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originally posted by: Rosinitiate
. . . Skinwalker Ranch . . .
History of Nearby Bottle Hollow
Located near Fort Duchesne, Utah, and about 150 miles from Salt Lake City is Bottle Hollow and the SkinWalker Ranch. In 1970 a reservoir was built and covering about 420 acres making Bottle Hollow one of a kind – a premiere resort built on an Indian reservation.
The motel and convention center at Bottle Hollow was built with federal money to help the Northern Ute Tribe with economic diversity and provide jobs for tribal members. The resort was an attractive oasis in the eastern Utah desert. A sparkling swimming pool was the perfect site for fashion shows in the early 1980s. In the summer, Bottle Hollow Resort was also home to a popular local community dinner theater and numerous high school reunions.The dramatic decline of the oil boom in the Uintah Basin in the late 1980s, also brought the eventual abandonment of the Bottle Hollow Resort by the Ute Tribe.
In the late 1800’s, congress designated seven thousand acres of the Ute land as public domain and inadvertently exempted that acreage from any official control or law enforcement. As a result many salons and brothels sprang up with outlaws, miners and soldiers from Fort Duchesne being among customers that visited.
In the evenings as the soldiers returned to the fort drunken they often passed by a ravine in which they would throw their empty whisky bottles. So many bottles were thrown in that it eventually earned the name Bottle Hollow. Bottle Hollow is now covered mostly by water from the reservoir.
The Utes believe that the lake is inhabited by several large aquatic snakes with the first serpent sightings dating back just after the area was filled as a reservoir. Eyewitness claim that they have seen on occasion things crawling around from the marina all the way down to the end of the reservoir. According to tribal police officers an inordinate number of drowning cases have occurred in the reservoir.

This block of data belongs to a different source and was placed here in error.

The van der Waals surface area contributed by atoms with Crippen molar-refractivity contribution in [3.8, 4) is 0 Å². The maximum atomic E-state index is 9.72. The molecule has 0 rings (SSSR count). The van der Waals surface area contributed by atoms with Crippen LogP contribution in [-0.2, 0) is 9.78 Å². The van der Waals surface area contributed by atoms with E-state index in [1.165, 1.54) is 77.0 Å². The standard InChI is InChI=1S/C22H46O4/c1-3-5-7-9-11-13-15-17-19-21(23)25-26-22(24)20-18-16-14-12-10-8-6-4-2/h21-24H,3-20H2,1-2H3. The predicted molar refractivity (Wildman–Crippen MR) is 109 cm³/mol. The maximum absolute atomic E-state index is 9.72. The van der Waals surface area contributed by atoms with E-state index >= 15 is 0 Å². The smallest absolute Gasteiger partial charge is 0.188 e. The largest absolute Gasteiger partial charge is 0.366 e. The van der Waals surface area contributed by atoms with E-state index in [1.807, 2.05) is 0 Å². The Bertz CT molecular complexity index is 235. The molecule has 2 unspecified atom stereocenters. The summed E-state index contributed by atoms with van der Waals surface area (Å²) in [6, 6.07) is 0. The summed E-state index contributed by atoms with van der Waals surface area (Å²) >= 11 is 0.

One case of a drowning investigated by police is that of a woman and her male friend that were swimming at night. Witnesses on the beach heard the woman screamed that something in the water had grabbed her and was pulling her under. Her male companion dove under the water and claimed that he encountered a huge, black snake and attempted to free the woman from it. The woman was eventually pulled to the surface but did not survive the ordeal. There are also accounts of strange lights entering and leaving the water. Another report mentions a bluish light exiting the water and then disappearing over the SkinWalker ridge. It does appear that such reports were taken seriously by tribal police.
The SkinWalker ranch is located nearby and seems to have some link to Bottle Hollow. The SkinWalker ranch was a hot spot for paranormal and UFO activity with the local area experiencing cattle mutilations. It is believed by some Ute Indians that a SkinWalker is responsible for all of the bizarre activity that goes on. They believe the SkinWalker to be a shape shifter.The Natural Institute for Discovery Science conducted an in depth investigation of the Gorman ranch (SkinWalker ranch) in the 1990’s.
originally posted by: lovebeck
This is a very interesting doc. I watched it last year.
Quantum physics and ZP energy is a reality. It would make the world a much better place if "they" ever let those who have the smarts develop it for the masses. S&F for posting!
It is believed by some Ute Indians that a SkinWalker is responsible for all of the bizarre activity that goes on.
In some Native American legends, a skin-walker is a person with the supernatural ability to turn into any animal he or she desires. To be able to transform, legend sometimes requires that the skin-walker wears a pelt of the animal, though this is not always considered necessary.
Similar lore can be found in cultures throughout the world and is often referred to as shapeshifting by anthropologists.
The Natural Institute for Discovery Science conducted an in depth investigation of the Gorman ranch (SkinWalker ranch) in the 1990’s.
Unlike NASA's Mission Control Center in Houston, Texas, Bigelow Aerospace's Mission Control consists of a small team of engineers with various backgrounds that are each responsible for the broad operation of all systems on each vehicle. Each controller is responsible for vehicle command and control, data acquisition, vision/imagery operations, ground station operations, and the development and testing of future Bigelow Aerospace modules, among other duties.
originally posted by: Mary Rose
a reply to: Xcathdra
You linked to my OP.
I'm not sure what you mean.
his toxicology report indicates that he was poisoned with an odd array of heavy metals including uranium and thorium.
Well, in the beginning, I was convinced that the entire basis of this propulsion system was the Biefeld-Brown Effect, which would be encapsulated in the capacitor array that was on the bottom of the craft.
But as time went on and I began to realize that the central column inside the structure was tapping into this zero point energy that is responsible for mass and inertia, G-forces, and things like that . . .
originally posted by: Baddogma
a reply to: LogicalRazor
. . . classic Baby and Bathwater scenario there...